Project ECHO Uses Collaborative Approach to Improving Quality and Safety
December 20, 2017 | Strategic Insights for Health System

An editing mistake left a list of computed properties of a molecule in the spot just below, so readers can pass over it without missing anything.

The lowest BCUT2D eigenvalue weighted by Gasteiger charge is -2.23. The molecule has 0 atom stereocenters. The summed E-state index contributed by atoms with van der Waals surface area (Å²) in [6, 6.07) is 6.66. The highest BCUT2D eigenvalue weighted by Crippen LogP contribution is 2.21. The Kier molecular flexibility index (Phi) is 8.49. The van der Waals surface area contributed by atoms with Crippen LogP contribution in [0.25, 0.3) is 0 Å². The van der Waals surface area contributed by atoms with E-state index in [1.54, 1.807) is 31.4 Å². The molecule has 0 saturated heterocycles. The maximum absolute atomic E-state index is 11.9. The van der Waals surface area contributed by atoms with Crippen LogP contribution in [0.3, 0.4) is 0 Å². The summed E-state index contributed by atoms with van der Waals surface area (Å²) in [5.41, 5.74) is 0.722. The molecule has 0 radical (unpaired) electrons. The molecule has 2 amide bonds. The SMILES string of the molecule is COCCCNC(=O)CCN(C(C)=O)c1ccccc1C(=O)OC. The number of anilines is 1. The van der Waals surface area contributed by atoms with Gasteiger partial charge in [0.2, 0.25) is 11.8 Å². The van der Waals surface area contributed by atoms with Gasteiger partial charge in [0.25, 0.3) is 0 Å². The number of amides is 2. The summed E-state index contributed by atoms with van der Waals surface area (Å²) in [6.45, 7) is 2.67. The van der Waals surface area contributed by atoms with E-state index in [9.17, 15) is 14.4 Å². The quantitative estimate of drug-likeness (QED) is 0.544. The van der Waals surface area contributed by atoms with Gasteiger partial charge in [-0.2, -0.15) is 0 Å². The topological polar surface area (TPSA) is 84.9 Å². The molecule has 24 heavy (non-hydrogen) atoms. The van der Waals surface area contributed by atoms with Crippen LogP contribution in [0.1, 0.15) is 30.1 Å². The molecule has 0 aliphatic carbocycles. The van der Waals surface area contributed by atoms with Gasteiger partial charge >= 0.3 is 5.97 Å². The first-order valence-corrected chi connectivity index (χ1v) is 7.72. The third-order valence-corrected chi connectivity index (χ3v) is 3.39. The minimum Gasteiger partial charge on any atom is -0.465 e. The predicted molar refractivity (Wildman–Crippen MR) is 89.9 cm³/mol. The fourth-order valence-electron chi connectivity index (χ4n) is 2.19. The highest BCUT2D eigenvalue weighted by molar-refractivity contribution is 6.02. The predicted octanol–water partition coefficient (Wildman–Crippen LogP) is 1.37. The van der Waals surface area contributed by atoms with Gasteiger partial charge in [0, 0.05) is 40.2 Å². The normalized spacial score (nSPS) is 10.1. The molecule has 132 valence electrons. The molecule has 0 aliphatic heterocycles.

Project ECHO is an “all teach, all learn community" that brings providers together to collectively treat patients and leverage scarce resources, said Cory Sevin, RN, senior director, Institute of Healthcare Improvement (IHI), speaking on December 13, 2017, at the IHI National Forum in Orlando, Florida. Project ECHO's methods include using technology (e.g., videoconferencing) to connect providers, sharing best practices among organizations, applying case-based learning, and evaluating and monitoring outcomes using web-based systems. An IHI–Project ECHO collaborative seeks to determine whether the Project ECHO model can support quality-improvement education and streamline complex systems. Sevin and Elizabeth Clewett, PhD, MBA, program specialist, Project ECHO, described a test case on improving clinical case flow in 16 federally qualified health centers (FQHCs). Over a 12-month period, team members from each of the 16 centers participated in weekly two-hour teleECHO clinics using videoconferencing software. Each virtual clinic consisted of case presentations from two FQHCs, which included clarifying questions, problem solving, and recommendations, and a didactic component; after the clinic, follow-up recommendations were sent to presenters. Participants also received education in collecting and monitoring quality improvement data. All participating centers saw improvements in areas such as clinical case flow as measured by the third next available appointment, patient and family satisfaction, and rates of colorectal cancer screening. In addition, FQHC providers and staff felt more comfortable measuring and monitoring quality improvement data. After the 12-month period, 10 of the 16 FQHCs continued the project for an additional six months to further refine and improve. Sevin and Clewett recommended that other organizations interested in “virtual telementoring" should create a safe learning culture and have a “theory of change," use templates for each virtual presentation, review data during each virtual session, and build a learning community over time.